“I’m just not cut out for this” So says a 60-year-old president of a small company in Tennessee.
The fellow, Eric Schmitt-Matzen, often plays the role of Santa Claus. A few weeks ago, he got a call from a local hospital. A five-year-old boy was dying.
His last wish was to see Santa.
One of my favourite topics is what are called The Five Pillars of a Community. These “pillars” are the base upon which so many good things in a village, town, region or city can build. The pillars are as simple as they should be obvious : Quality education.
Good health care. Community safety. Recreation.
Economic opportunity, meaning jobs and opportunties for business.
Most days and weeks of the year, these so-called “big picture” items get lost in the shuffle of daily life.
Inept and unqualified politicians, their sense of importance usually overpowering their brains, get bogged down in gamesmanship and power plays.
Good workers are suffocated by bad bosses. Affairs outside a community create local problems in one community, In another community, local problems dealing with just one of the pillars are so overwhelming, everything else is forgotten. And sometimes, we can be so involved one way or the other, we can miss some of the very most important things in life.
From various news sources, all of which have had trouble verifying the accuracy of these events, Eric as Santa is quoted as he arrived at the hospital: “I sized up the situation and told the family, ‘If you think you’re going to lose it, please leave the room. If I see you crying, I’ll break down and can’t do my job,’” he said.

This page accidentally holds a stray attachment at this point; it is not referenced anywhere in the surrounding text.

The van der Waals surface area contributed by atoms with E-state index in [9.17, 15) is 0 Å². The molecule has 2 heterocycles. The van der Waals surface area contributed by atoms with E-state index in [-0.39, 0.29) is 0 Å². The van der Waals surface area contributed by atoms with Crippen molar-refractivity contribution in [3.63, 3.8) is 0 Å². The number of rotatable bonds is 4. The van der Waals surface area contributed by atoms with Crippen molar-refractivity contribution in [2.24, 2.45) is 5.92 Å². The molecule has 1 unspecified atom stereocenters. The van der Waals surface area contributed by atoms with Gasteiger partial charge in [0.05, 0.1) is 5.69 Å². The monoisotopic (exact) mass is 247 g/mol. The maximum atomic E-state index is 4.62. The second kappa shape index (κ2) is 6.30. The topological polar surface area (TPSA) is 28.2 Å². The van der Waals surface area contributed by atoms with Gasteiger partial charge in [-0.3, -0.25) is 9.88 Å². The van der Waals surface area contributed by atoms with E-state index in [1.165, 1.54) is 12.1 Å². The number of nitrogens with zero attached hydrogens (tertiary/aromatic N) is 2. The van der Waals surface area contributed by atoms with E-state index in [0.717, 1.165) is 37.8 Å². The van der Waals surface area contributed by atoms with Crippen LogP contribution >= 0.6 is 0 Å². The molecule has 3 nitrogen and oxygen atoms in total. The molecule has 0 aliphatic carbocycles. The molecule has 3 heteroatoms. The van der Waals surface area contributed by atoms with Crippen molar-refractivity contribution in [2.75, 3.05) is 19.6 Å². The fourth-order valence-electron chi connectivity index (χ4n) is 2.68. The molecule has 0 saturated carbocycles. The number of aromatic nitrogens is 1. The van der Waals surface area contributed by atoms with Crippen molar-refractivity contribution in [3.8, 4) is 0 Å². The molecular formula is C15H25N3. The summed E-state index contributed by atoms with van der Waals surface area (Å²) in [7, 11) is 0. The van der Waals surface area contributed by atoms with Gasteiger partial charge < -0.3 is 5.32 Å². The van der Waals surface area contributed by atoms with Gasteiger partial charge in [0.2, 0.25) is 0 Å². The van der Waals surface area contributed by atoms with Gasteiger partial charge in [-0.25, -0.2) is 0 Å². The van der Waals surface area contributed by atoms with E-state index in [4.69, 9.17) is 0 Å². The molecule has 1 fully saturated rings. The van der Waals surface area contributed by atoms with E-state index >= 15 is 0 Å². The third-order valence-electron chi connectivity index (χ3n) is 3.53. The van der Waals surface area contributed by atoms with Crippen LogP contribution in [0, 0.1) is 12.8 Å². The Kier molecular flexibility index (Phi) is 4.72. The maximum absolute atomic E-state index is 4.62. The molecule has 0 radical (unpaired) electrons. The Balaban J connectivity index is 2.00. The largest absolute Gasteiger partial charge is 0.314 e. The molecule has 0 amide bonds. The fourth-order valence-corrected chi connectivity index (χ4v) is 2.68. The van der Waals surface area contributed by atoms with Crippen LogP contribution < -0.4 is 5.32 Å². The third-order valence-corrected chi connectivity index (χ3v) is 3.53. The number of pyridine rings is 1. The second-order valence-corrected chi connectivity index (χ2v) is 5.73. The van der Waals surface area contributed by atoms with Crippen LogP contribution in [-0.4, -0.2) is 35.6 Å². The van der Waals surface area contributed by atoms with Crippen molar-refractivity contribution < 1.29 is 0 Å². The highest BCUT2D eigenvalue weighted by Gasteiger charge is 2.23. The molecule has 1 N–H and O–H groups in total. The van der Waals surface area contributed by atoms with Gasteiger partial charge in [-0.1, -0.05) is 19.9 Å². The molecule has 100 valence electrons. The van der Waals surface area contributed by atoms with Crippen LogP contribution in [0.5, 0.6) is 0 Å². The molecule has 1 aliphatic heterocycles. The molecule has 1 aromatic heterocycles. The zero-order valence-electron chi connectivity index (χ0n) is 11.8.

He walked into the ICU and found the boy “laying there, so weak it looked like he was ready to fall asleep.”
“You know, kids look at things completely different,” Eric recalled to WBIR in a video. “He was more concerned with missing Christmas than he was of dying.”
“What’s this I hear you’re gonna be missing Christmas this year?” he asked the boy.
“They tell me I’m dying,” he responded.
“Really?” Eric asked. “Well, you’re not going to miss Christmas. The elves already had your present made.We knew you wanted this for a long period, for a long time.”
The boy could “barely unwrap it,” so Eric helped.
When he saw the toy, he smiled.
Then, Eric told CNN, “he just kind of put his hands down and laid back into the pillow and looked at me.
He said, ‘They say I’m dying.’” Eric asked the boy to do him a favor.
“When you get to those pearly gates, you just tell them you’re Santa’s No. 1 Elf. I guarantee you, it’ll open the gates for you.”
The boy smiled and said, “I am?”
Then, Eric told the Knoxville News Sentinel, “He kinda sat up and gave me a big hug and asked one more question: ‘Santa, can you help me?’” Eric wrapped him in a warm, tight embrace.
“Before I could say anything, he died right there,” he said. “I let him stay, just kept hugging and holding on to him.”